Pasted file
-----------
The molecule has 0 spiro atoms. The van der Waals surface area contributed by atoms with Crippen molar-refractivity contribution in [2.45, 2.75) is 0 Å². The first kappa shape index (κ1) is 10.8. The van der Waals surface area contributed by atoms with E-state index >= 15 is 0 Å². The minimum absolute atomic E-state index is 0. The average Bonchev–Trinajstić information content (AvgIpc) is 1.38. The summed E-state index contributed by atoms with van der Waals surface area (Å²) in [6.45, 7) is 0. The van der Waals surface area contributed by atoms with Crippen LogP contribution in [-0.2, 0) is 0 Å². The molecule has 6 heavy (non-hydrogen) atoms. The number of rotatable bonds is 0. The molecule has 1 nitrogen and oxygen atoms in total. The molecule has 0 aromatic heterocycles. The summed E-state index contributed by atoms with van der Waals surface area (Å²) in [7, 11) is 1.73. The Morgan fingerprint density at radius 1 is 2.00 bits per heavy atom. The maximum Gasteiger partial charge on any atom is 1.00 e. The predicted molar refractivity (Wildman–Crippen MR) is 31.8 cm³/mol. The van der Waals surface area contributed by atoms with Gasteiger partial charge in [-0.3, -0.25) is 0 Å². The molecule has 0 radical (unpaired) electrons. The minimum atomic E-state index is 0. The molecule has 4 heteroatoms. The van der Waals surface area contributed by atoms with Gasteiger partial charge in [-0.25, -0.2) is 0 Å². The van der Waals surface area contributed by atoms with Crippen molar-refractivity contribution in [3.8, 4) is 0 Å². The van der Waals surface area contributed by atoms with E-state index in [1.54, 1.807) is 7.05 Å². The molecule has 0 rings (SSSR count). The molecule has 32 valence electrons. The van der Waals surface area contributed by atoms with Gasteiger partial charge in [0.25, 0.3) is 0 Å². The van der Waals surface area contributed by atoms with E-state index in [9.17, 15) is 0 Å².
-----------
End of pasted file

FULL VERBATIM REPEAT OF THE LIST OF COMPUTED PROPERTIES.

The molecule has 0 spiro atoms. The van der Waals surface area contributed by atoms with Crippen molar-refractivity contribution in [2.45, 2.75) is 0 Å². The first kappa shape index (κ1) is 10.8. The van der Waals surface area contributed by atoms with E-state index >= 15 is 0 Å². The minimum absolute atomic E-state index is 0. The average Bonchev–Trinajstić information content (AvgIpc) is 1.38. The summed E-state index contributed by atoms with van der Waals surface area (Å²) in [6.45, 7) is 0. The van der Waals surface area contributed by atoms with Crippen LogP contribution in [-0.2, 0) is 0 Å². The molecule has 6 heavy (non-hydrogen) atoms. The number of rotatable bonds is 0. The molecule has 1 nitrogen and oxygen atoms in total. The molecule has 0 aromatic heterocycles. The summed E-state index contributed by atoms with van der Waals surface area (Å²) in [7, 11) is 1.73. The Morgan fingerprint density at radius 1 is 2.00 bits per heavy atom. The maximum Gasteiger partial charge on any atom is 1.00 e. The predicted molar refractivity (Wildman–Crippen MR) is 31.8 cm³/mol. The van der Waals surface area contributed by atoms with Gasteiger partial charge in [-0.3, -0.25) is 0 Å². The molecule has 0 radical (unpaired) electrons. The minimum atomic E-state index is 0. The molecule has 4 heteroatoms. The van der Waals surface area contributed by atoms with Gasteiger partial charge in [-0.25, -0.2) is 0 Å². The van der Waals surface area contributed by atoms with Crippen molar-refractivity contribution in [3.8, 4) is 0 Å². The van der Waals surface area contributed by atoms with E-state index in [1.54, 1.807) is 7.05 Å². The molecule has 0 rings (SSSR count). The molecule has 32 valence electrons. The van der Waals surface area contributed by atoms with Gasteiger partial charge in [0.25, 0.3) is 0 Å². The van der Waals surface area contributed by atoms with E-state index in [9.17, 15) is 0 Å².